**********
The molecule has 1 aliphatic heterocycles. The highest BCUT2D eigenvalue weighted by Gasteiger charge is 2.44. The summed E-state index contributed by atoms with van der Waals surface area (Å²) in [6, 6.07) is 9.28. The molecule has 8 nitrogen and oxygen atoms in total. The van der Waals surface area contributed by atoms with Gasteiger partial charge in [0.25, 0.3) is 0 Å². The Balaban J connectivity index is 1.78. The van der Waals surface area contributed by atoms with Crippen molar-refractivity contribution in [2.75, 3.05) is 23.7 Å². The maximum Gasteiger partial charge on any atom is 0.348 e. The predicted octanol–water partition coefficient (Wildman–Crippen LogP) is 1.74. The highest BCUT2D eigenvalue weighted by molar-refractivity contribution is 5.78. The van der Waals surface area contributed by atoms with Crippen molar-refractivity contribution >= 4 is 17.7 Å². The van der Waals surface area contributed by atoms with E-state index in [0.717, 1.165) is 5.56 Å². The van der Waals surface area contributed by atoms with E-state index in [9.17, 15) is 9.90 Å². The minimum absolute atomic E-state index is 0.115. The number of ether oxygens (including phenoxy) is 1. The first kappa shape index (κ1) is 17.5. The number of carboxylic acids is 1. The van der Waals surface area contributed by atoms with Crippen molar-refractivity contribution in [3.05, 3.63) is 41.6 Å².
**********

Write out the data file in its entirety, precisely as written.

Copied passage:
The molecule has 1 aliphatic heterocycles. The highest BCUT2D eigenvalue weighted by Gasteiger charge is 2.44. The summed E-state index contributed by atoms with van der Waals surface area (Å²) in [6, 6.07) is 9.28. The molecule has 8 nitrogen and oxygen atoms in total. The van der Waals surface area contributed by atoms with Gasteiger partial charge in [0.25, 0.3) is 0 Å². The Balaban J connectivity index is 1.78. The van der Waals surface area contributed by atoms with Crippen molar-refractivity contribution in [2.75, 3.05) is 23.7 Å². The maximum Gasteiger partial charge on any atom is 0.348 e. The predicted octanol–water partition coefficient (Wildman–Crippen LogP) is 1.74. The highest BCUT2D eigenvalue weighted by molar-refractivity contribution is 5.78. The van der Waals surface area contributed by atoms with Crippen molar-refractivity contribution >= 4 is 17.7 Å². The van der Waals surface area contributed by atoms with E-state index in [0.717, 1.165) is 5.56 Å². The van der Waals surface area contributed by atoms with E-state index in [9.17, 15) is 9.90 Å². The minimum absolute atomic E-state index is 0.115. The number of ether oxygens (including phenoxy) is 1. The first kappa shape index (κ1) is 17.5. The number of carboxylic acids is 1. The van der Waals surface area contributed by atoms with Crippen molar-refractivity contribution in [3.05, 3.63) is 41.6 Å².